Updated: Sep 14
For most Christians, if they have any summary or “picture” of a Mature Disciple at all, it is probably the one Jesus seemingly gives us. I say, “seemingly,” because I’m not certain if this is the answer Jesus would give if we could ask Him directly, “What is Your picture of a Mature Disciple?” Nevertheless, many Christians gravitate toward this picture because it contains the three commandments Jesus gave as being most important or greatest. For this reason, I call this the (GC)3 picture of spiritual maturity. The three “GC”s are:
Great Commandment = Love God – Matthew 22:37-38
And He said to him (the lawyer who asked which is the greatest commandment), "'YOU SHALL LOVE THE LORD YOUR GOD WITH ALL YOUR HEART, AND WITH ALL YOUR SOUL, AND WITH ALL YOUR MIND.' This is the great and foremost commandment.”
Great Compassion = Love others – Matthew 22:39
"The second is like it, 'YOU SHALL LOVE YOUR NEIGHBOR AS YOURSELF.'"
Great Commission = Make disciples – Matthew 28:18-20
And Jesus came up and spoke to them, saying, "All authority has been given to Me in heaven and on earth. Go therefore and make disciples of all the nations, baptizing them in the name of the Father and the Son and the Holy Spirit, teaching them to observe all that I commanded you; and lo, I am with you always, even to the end of the age."
On the one hand, who can argue with this as a powerful, succinct picture of a Mature Disciple? For example, we can see in (GC)3 all five of the major functions or purposes we in the Church are to have, both individually and collectively. “Love God” includes Worship and walking with Him as a Mature Disciple in Discipleship. “Love Others” includes Fellowship with and Service to other Believers in the Body. This command also includes Service to and Evangelism of others who are in the World, not yet Believers. And “Make Disciples” involves helping other Believers, both new Believers, and Established Believers, grow to and walk as Mature Disciples in Discipleship.
Furthermore, (GC)3 gives us a three-dimensional set of coordinates from which to keep our lives oriented as followers of Jesus. “Love God” keeps us aligned vertically, looking to and dependent on God, growing our relationship with Him. "Love Others” keeps us engaged with those on either side of us, both inside and outside the Kingdom. “Make Disciples” is our mission as we move forward through life.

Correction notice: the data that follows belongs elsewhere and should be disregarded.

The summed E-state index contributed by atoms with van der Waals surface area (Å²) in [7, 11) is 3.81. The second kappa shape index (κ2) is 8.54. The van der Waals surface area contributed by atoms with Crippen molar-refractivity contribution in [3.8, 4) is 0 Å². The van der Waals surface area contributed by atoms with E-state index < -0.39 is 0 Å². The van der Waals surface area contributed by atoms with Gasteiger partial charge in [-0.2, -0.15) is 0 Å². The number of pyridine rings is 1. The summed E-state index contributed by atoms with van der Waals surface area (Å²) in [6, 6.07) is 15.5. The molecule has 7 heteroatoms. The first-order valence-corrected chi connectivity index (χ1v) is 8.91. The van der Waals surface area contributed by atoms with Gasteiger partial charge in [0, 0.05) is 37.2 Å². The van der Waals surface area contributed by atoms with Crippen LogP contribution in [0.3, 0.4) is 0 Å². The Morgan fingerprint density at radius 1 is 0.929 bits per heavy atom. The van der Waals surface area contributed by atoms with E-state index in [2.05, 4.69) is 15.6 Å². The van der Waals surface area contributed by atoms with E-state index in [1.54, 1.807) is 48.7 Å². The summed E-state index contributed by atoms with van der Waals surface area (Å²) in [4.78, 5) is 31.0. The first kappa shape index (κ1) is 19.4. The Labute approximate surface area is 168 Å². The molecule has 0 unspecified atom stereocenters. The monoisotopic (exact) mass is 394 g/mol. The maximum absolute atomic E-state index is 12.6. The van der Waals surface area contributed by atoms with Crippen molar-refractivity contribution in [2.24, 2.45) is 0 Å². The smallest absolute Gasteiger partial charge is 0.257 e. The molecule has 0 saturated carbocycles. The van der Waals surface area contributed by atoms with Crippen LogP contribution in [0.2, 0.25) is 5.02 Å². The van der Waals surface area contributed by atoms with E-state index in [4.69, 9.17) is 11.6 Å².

But as good as this picture of spiritual maturity may be in a broad, directional way, how useful is it as a practical everyday guide for assessing whether someone is a Mature Disciple, be it ourselves or someone we are discipling? Yes, we can know whether or not we are engaged in making disciples who go on to make disciples. That is relatively objective and tangible.
But how can we be sure if we love our “neighbor” as much as we love ourselves? And how about loving God with all our heart, soul, and mind? Don’t most of us assume we can never really attain this and therefore unconsciously settle into complacency wherever we presently are in our love for God -- at least until and unless God jars us with a “kairos moment”?
Also, might this picture of a Mature Disciple too easily be seen from the standpoint of the Law, inviting or commanding sheer obedience in one’s own strength, just looking at these three commands as tasks to be accomplished (the Law), without concern for our heart relationship with God and others (the Gospel)?
With all that said, can we agree this (GC)3 picture needs some unpacking if it is going to be of substantial practical use to us? How, then, might we unpack it?
In our next blog, we will unpack the r12 Picture of Spiritual Maturity.